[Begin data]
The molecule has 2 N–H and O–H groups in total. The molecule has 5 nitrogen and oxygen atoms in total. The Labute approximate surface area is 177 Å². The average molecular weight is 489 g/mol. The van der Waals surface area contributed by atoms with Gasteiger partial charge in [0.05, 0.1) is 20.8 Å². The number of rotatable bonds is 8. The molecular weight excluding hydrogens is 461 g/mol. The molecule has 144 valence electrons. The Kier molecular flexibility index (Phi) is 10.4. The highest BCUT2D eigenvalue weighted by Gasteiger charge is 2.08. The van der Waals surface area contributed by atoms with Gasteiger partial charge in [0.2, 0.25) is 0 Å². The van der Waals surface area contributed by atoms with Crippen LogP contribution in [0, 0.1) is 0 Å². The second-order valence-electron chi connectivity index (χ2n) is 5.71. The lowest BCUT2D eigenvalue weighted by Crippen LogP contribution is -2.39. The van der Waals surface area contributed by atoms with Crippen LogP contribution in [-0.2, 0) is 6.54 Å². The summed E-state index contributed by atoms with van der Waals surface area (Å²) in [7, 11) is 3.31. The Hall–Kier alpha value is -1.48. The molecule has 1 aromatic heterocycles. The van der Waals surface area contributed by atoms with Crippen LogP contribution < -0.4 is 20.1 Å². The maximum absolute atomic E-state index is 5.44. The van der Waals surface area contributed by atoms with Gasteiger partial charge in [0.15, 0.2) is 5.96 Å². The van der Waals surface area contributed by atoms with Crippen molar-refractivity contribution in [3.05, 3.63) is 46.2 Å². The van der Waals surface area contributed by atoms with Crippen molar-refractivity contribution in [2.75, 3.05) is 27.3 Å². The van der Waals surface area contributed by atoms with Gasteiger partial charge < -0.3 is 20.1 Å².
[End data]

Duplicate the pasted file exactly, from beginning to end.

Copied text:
The molecule has 2 N–H and O–H groups in total. The molecule has 5 nitrogen and oxygen atoms in total. The Labute approximate surface area is 177 Å². The average molecular weight is 489 g/mol. The van der Waals surface area contributed by atoms with Gasteiger partial charge in [0.05, 0.1) is 20.8 Å². The number of rotatable bonds is 8. The molecular weight excluding hydrogens is 461 g/mol. The molecule has 144 valence electrons. The Kier molecular flexibility index (Phi) is 10.4. The highest BCUT2D eigenvalue weighted by Gasteiger charge is 2.08. The van der Waals surface area contributed by atoms with Gasteiger partial charge in [0.2, 0.25) is 0 Å². The van der Waals surface area contributed by atoms with Crippen LogP contribution in [0, 0.1) is 0 Å². The second-order valence-electron chi connectivity index (χ2n) is 5.71. The lowest BCUT2D eigenvalue weighted by Crippen LogP contribution is -2.39. The van der Waals surface area contributed by atoms with Crippen LogP contribution in [-0.2, 0) is 6.54 Å². The summed E-state index contributed by atoms with van der Waals surface area (Å²) in [7, 11) is 3.31. The Hall–Kier alpha value is -1.48. The molecule has 1 aromatic heterocycles. The van der Waals surface area contributed by atoms with Crippen LogP contribution < -0.4 is 20.1 Å². The maximum absolute atomic E-state index is 5.44. The van der Waals surface area contributed by atoms with Gasteiger partial charge in [0.15, 0.2) is 5.96 Å². The van der Waals surface area contributed by atoms with Crippen molar-refractivity contribution in [3.05, 3.63) is 46.2 Å². The van der Waals surface area contributed by atoms with Crippen molar-refractivity contribution in [2.75, 3.05) is 27.3 Å². The van der Waals surface area contributed by atoms with Gasteiger partial charge < -0.3 is 20.1 Å².